Hexstatic have almost created a pastiche of their own work, but then if it ain't broke...
Jonathan King 2004
Master View, the second album from UK AV duo Hexstatic, is a two-disc set: an audio CD and a DVD featuring videos for the same tracks. The eleven videos on the DVD are in a huge variety of animation styles (six of them in 3D - woo hoo!), each different to all that come before it.
Stuart Warren Hill and Robin Brunson lay their video cards on the table from the first track. 'Extra Life' pays tribute to the happy days of Pong and Defender, opening with that trusty square ball bouncing back and forth from left to right. As gorgeous Japanese-tinged synth sings out over a confident, warm bass, our spaceship appears to do battle, travelling ever eastwards over scrolling terrain.
'Chase Me' extends the gaming motif, featuring an excellent little ninja running for the school bus. Everything is there: comedy pesky dog, bad dialogue, battle with evil ninja in the dark. All stock stuff, but the animation is lovingly realised by guest animator Weebl, whose name is familiar to lovers of Flash animation everywhere.
'Telemetron' features classic Ninja Tune sampladelic funk and is the first track on the DVD presented in 3D. Time to get out those included cardboard specs! (Why dont they have arms on them? Can you dance with one arm occupied holding red and blue lenses to your face?). Diagrams of transistors and oscilloscopes float around the screen in trippy 3D along to words like astrophysics! cyclotrons! computers! in suitable 1950s American accent over a nice dubby bass. On this and the other 3D tracks the effect is not a gimmick -- its used to great considered effect.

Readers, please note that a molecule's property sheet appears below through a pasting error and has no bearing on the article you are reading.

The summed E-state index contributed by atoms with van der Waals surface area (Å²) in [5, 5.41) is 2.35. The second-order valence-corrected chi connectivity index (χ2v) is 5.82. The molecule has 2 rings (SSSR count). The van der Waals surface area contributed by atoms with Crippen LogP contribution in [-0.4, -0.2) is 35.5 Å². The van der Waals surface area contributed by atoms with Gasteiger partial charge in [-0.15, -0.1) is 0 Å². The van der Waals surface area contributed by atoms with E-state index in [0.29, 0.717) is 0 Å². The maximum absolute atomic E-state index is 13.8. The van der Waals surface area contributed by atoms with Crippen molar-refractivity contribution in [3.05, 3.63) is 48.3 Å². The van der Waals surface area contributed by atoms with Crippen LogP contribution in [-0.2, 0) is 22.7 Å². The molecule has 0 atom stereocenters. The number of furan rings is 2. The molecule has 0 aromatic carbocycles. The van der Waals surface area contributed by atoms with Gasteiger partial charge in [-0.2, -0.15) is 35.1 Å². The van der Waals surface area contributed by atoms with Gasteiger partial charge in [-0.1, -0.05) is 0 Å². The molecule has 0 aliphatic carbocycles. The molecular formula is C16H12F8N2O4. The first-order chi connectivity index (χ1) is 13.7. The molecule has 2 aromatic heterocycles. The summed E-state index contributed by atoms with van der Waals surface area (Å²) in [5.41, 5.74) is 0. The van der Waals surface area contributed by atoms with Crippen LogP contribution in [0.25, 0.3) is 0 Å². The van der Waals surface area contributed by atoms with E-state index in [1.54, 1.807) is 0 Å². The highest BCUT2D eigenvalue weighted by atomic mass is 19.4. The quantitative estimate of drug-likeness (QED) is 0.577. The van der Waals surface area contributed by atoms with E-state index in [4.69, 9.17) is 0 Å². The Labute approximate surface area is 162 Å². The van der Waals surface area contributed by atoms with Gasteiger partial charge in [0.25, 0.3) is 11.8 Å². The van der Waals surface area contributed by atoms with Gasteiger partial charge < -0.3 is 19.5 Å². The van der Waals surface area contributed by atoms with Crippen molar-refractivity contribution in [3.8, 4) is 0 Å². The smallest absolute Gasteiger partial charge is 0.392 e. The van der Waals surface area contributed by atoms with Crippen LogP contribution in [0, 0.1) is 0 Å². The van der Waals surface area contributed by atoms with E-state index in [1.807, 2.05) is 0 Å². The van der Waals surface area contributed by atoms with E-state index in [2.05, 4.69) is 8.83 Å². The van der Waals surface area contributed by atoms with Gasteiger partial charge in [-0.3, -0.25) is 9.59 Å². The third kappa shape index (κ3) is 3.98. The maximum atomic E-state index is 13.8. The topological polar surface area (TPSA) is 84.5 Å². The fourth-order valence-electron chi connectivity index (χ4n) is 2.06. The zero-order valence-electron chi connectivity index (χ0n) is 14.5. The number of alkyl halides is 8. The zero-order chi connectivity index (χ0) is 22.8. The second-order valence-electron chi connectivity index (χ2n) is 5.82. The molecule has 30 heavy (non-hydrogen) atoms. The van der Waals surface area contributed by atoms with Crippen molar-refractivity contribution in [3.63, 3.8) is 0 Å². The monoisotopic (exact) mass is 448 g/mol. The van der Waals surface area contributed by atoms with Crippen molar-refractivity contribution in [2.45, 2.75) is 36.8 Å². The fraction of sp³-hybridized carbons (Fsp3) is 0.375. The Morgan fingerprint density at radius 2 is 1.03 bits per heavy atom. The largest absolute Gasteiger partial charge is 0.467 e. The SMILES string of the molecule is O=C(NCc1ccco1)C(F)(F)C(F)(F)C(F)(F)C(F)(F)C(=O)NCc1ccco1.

Other stand-out tracks include 'Perfect Bird' and 'Distorted Minds'. What starts out as vaguely irritating chunk-cut anthropomorphizing of parrots on 'Pefect Bird' develops gloriously as Miki Tanabe's high pure vocals soar over cute Japanese synth-pop and you realise that the birds are beak-synching. Lovely. 'Distorted Minds' fills the screen entirely with hip hop artist Juice Aleem's face in close up. Every word of the vaguely political lyric in text and images flies out of his mouth in 3D as he speaks. It's in turns funny and serious: very very simple, but the effect is entrancing.
The disc is full of great images, but two others that stick in the mind include a needle's-eye view of the groove as it travels round a stereo EP on 'Living Stereo' and crap electronic instruments from the page of a toy catalogue that vibrate themselves into the banging beat of 'Toys Are Us'.
Despite Hexstatic's reputation as cutting edge AV artists it's hard to avoid a slight feeling of déjà vu on seeing many of these images. In Master View they've almost created a pastiche of their own work, but then if it ain't broke don't fix it. These guys know exactly what they're doing and they do it brilliantly. More please.